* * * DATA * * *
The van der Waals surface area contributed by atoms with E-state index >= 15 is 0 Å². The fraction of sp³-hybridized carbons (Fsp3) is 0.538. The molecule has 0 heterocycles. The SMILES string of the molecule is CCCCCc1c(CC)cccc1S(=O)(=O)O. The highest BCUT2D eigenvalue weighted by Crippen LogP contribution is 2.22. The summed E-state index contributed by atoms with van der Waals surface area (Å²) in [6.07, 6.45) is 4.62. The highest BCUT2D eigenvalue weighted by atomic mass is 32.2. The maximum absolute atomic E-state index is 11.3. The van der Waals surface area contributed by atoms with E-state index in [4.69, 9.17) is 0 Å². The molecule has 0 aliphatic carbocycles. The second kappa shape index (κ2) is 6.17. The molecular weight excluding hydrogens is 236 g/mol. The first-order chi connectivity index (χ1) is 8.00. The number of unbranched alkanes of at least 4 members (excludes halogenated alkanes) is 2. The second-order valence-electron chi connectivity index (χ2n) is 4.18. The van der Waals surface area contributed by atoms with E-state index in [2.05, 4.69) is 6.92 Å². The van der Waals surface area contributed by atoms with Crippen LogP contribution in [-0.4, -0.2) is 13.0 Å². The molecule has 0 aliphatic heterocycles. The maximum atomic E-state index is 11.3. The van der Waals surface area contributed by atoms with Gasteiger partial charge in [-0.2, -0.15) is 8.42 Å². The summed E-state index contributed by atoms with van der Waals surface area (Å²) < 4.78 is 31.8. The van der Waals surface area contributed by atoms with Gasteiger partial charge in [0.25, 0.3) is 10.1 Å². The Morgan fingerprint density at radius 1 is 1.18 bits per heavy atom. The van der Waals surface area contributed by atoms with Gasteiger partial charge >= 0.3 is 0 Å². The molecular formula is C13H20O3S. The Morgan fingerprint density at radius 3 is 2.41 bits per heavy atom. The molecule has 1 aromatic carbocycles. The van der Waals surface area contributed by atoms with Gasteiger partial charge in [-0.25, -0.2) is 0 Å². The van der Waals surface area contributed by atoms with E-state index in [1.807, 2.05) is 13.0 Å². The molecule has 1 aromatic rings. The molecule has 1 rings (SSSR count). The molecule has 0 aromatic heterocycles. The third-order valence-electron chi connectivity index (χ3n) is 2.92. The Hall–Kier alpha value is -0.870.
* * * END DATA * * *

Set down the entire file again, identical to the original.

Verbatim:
The van der Waals surface area contributed by atoms with E-state index >= 15 is 0 Å². The fraction of sp³-hybridized carbons (Fsp3) is 0.538. The molecule has 0 heterocycles. The SMILES string of the molecule is CCCCCc1c(CC)cccc1S(=O)(=O)O. The highest BCUT2D eigenvalue weighted by Crippen LogP contribution is 2.22. The summed E-state index contributed by atoms with van der Waals surface area (Å²) in [6.07, 6.45) is 4.62. The highest BCUT2D eigenvalue weighted by atomic mass is 32.2. The maximum absolute atomic E-state index is 11.3. The van der Waals surface area contributed by atoms with E-state index in [4.69, 9.17) is 0 Å². The molecule has 0 aliphatic carbocycles. The second kappa shape index (κ2) is 6.17. The molecular weight excluding hydrogens is 236 g/mol. The first-order chi connectivity index (χ1) is 8.00. The number of unbranched alkanes of at least 4 members (excludes halogenated alkanes) is 2. The second-order valence-electron chi connectivity index (χ2n) is 4.18. The van der Waals surface area contributed by atoms with E-state index in [2.05, 4.69) is 6.92 Å². The van der Waals surface area contributed by atoms with Crippen LogP contribution in [-0.4, -0.2) is 13.0 Å². The molecule has 0 aliphatic heterocycles. The maximum atomic E-state index is 11.3. The van der Waals surface area contributed by atoms with Gasteiger partial charge in [-0.2, -0.15) is 8.42 Å². The summed E-state index contributed by atoms with van der Waals surface area (Å²) < 4.78 is 31.8. The van der Waals surface area contributed by atoms with Gasteiger partial charge in [0.25, 0.3) is 10.1 Å². The Morgan fingerprint density at radius 1 is 1.18 bits per heavy atom. The van der Waals surface area contributed by atoms with Gasteiger partial charge >= 0.3 is 0 Å². The molecular formula is C13H20O3S. The Morgan fingerprint density at radius 3 is 2.41 bits per heavy atom. The molecule has 1 aromatic carbocycles. The van der Waals surface area contributed by atoms with Gasteiger partial charge in [-0.25, -0.2) is 0 Å². The van der Waals surface area contributed by atoms with E-state index in [1.807, 2.05) is 13.0 Å². The molecule has 1 aromatic rings. The molecule has 1 rings (SSSR count). The molecule has 0 aromatic heterocycles. The third-order valence-electron chi connectivity index (χ3n) is 2.92. The Hall–Kier alpha value is -0.870.